From couch to 10k. Get fit and feel the benefits.

Sunday 17 May 2015, 12:30 PM

Ricky Butler
Head of Best Practice , LifeSearch

  • Couch to 10k

If you’re a new runner, you will know only too well that running for 10 minutes at first is a real challenge. But hitting that 30-minute threshold will feel great.  Taking up running can seem like a scary prospect, especially if you feel out of shape or unfit.

But did you know that regular running can help reduce the risk of chronic illnesses such as heart disease, type 2 diabetes and stroke, boost your mood and keep your weight under control?

Having the ability to run for 30 minutes without stopping is a great landmark.  Once you’ve reached this milestone anything feels possible. If you’re currently running for 5 minutes or less, it might feel like a long way off. So how can you work up to the 30-minute mark or even a 10K distance in the most efficient way possible?
Here are eight top tips to help:

Don’t rush.

Be realistic about how long it will take you to move up to 30 minutes of running. It’s best to take your time and make steady progress as you will experience a much greater sense of achievement when you hit your goal. 

Set clear targets.

Break down your objective into incremental steps – it will look more manageable and you will feel motivated to get started.

Increase your pace.

One of the quickest ways to improve your ability to run for longer at a reasonable pace is to run for shorter distances at a faster pace.  Bursts of fast running can be anything from ten seconds to a few minutes as you push yourself.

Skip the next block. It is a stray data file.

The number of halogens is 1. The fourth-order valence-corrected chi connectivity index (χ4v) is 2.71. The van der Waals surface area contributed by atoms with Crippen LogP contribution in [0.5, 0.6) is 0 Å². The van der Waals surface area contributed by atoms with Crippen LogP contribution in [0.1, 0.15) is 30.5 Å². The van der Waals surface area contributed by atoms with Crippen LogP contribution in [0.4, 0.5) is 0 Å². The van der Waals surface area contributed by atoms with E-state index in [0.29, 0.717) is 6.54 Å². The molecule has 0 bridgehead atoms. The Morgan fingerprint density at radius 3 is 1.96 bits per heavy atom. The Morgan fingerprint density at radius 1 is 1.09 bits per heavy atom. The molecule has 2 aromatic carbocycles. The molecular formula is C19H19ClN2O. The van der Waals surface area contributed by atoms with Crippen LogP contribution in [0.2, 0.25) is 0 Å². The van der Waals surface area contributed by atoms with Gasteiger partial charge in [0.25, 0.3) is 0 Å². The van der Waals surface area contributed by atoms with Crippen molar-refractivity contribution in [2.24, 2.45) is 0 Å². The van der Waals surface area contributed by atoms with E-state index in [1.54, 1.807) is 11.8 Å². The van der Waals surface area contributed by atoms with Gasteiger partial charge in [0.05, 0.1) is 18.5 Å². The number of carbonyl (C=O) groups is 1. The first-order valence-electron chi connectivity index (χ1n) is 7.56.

Respect recovery time.

Make sure you allow your body time to recover when you map your running plan. It can be tempting to run all the time when you’re making progress, but recovery time is crucial.

Mix it up.

Try other forms of exercise in your schedule to improve your fitness.  Too much running can lead to muscle imbalance and weakness, so try to vary your schedule with other cardiovascular exercise like swimming.

Stretch it out.

Make sure you stretch out after every run and include regular stretching as part of your everyday routine. Following training, stretch out your quads, hamstrings, glutes and calves.

Listen to your body.

As you increase the volume of your running, listen to what your body tells you. It’s not guaranteed that anything will begin to ache, but an increase in volume of exercise can highlight weak spots so it’s best to be aware.  

Track your progress.

It can be motivating to track your progress. Use an old-fashioned pen and paper or a new bit of technology to achieve your 30 minutes of non-stop running.

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